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Strength of Materials: Statically Indeterminate Axial Loading

Most cases in a real word situation are statically indeterminate. Statically indeterminate means that there are more unknowns then static equations to solve for those unknowns. For a member that is axial loaded in one direction, there is only one static equation that can be used to solve for the unknown. If the situation is similar to the figure below then it would be considered statically indeterminate.

Statically Inderminate Axial Loaded Member

Superposition Method

To solve a statically indeterminate problem, additional equations would have to be derived based on what the engineer knows about the problem, this could be symmetry or something else. For the image above we could take in consideration of deflection, and use superposition method (which is breaking the problem into parts; view the image below) to derive another equation. Realize, however this is going to only derive one additional equation. View the resulting equation below.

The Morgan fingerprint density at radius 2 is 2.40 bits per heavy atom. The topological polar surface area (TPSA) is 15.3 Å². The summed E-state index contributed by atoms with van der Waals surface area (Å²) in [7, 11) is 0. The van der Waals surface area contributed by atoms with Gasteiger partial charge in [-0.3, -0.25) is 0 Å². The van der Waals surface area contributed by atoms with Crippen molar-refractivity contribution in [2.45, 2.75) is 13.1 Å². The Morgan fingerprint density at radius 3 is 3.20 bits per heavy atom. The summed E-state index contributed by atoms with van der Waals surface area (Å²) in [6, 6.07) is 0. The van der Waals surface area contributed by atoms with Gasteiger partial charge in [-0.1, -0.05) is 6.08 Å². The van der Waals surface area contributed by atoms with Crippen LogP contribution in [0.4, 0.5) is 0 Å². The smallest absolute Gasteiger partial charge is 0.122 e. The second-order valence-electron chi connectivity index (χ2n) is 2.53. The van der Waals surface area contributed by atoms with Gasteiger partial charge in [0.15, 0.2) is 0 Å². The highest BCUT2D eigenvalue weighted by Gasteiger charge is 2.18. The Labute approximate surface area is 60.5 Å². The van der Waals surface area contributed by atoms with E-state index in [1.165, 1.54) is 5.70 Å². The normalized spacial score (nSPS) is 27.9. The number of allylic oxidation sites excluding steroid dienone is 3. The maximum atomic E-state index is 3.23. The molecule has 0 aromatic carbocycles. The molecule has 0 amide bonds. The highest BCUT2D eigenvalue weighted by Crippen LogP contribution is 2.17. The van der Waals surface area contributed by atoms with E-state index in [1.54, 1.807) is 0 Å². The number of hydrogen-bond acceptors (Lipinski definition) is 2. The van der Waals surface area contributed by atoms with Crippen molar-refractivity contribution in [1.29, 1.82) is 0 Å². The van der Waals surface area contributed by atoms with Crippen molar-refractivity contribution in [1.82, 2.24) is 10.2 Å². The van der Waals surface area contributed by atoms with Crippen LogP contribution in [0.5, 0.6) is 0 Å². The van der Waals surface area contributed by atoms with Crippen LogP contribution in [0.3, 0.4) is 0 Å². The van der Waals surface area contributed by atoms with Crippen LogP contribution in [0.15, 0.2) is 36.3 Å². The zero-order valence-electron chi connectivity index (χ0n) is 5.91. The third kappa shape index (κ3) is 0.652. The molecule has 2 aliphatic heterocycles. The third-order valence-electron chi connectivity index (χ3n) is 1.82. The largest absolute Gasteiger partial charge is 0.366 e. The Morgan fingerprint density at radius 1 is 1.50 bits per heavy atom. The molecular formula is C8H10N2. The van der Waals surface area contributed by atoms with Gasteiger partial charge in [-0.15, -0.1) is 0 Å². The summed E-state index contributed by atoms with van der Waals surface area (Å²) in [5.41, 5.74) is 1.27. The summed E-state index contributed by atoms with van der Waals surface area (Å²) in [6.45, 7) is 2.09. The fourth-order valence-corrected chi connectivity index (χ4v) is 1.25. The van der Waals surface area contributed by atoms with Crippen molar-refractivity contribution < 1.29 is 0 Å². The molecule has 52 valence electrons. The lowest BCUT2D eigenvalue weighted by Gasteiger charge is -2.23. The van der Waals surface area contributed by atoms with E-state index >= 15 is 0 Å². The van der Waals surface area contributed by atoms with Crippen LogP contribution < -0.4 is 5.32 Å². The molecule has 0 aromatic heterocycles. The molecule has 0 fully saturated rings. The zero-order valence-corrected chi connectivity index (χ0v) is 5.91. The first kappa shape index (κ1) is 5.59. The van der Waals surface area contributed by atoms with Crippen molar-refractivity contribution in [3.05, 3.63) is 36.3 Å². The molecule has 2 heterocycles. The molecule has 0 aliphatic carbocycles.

Superposition Method Axial Loading

Using Stiffness

Another way to look at a problem is to view it as a set of springs. Basically, this would be similar to looking a circuit diagram for an electrical application. If the each spring sees the same force, the circuit of springs would be considered in parallel.

Axial Loading Stiffness Same Force

On the other hand if the circuit of springs have the same deflection they would be considered to be in series to one another.

Axial Loading Stiffness Same Deflection

Similar to the superposition method, this derives one additional equation.

If there are too many unknowns to derive equations for, then a finite element analysis can be performed to approximate the resulting forces and stresses.

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